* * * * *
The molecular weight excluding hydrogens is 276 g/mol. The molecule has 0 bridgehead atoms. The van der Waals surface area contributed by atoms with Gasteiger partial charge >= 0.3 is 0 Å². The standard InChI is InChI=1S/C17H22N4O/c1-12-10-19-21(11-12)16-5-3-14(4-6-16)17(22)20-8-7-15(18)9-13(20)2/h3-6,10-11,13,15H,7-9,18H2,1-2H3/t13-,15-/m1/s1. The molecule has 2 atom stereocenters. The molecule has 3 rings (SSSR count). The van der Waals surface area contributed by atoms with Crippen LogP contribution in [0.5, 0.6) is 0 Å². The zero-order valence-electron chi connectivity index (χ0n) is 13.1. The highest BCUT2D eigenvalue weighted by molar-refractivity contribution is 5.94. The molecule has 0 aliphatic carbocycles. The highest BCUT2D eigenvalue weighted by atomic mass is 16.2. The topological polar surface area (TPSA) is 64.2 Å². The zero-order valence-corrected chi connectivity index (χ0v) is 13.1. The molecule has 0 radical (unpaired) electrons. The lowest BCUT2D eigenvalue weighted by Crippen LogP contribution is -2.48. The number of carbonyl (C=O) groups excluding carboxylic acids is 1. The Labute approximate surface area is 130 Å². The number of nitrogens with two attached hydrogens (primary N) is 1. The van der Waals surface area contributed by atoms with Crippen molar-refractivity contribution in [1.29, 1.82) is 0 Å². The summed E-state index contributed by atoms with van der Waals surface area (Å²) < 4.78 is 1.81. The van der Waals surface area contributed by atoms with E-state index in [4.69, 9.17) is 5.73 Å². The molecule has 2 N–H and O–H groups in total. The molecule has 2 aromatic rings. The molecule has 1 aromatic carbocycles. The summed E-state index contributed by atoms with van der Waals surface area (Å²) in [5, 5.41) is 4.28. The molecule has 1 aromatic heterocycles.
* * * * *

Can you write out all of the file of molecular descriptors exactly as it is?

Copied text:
The molecular weight excluding hydrogens is 276 g/mol. The molecule has 0 bridgehead atoms. The van der Waals surface area contributed by atoms with Gasteiger partial charge >= 0.3 is 0 Å². The standard InChI is InChI=1S/C17H22N4O/c1-12-10-19-21(11-12)16-5-3-14(4-6-16)17(22)20-8-7-15(18)9-13(20)2/h3-6,10-11,13,15H,7-9,18H2,1-2H3/t13-,15-/m1/s1. The molecule has 2 atom stereocenters. The molecule has 3 rings (SSSR count). The van der Waals surface area contributed by atoms with Crippen LogP contribution in [0.5, 0.6) is 0 Å². The zero-order valence-electron chi connectivity index (χ0n) is 13.1. The highest BCUT2D eigenvalue weighted by molar-refractivity contribution is 5.94. The molecule has 0 aliphatic carbocycles. The highest BCUT2D eigenvalue weighted by atomic mass is 16.2. The topological polar surface area (TPSA) is 64.2 Å². The zero-order valence-corrected chi connectivity index (χ0v) is 13.1. The molecule has 0 radical (unpaired) electrons. The lowest BCUT2D eigenvalue weighted by Crippen LogP contribution is -2.48. The number of carbonyl (C=O) groups excluding carboxylic acids is 1. The Labute approximate surface area is 130 Å². The number of nitrogens with two attached hydrogens (primary N) is 1. The van der Waals surface area contributed by atoms with Crippen molar-refractivity contribution in [1.29, 1.82) is 0 Å². The summed E-state index contributed by atoms with van der Waals surface area (Å²) < 4.78 is 1.81. The van der Waals surface area contributed by atoms with E-state index in [4.69, 9.17) is 5.73 Å². The molecule has 2 N–H and O–H groups in total. The molecule has 2 aromatic rings. The molecule has 1 aromatic carbocycles. The summed E-state index contributed by atoms with van der Waals surface area (Å²) in [5, 5.41) is 4.28. The molecule has 1 aromatic heterocycles.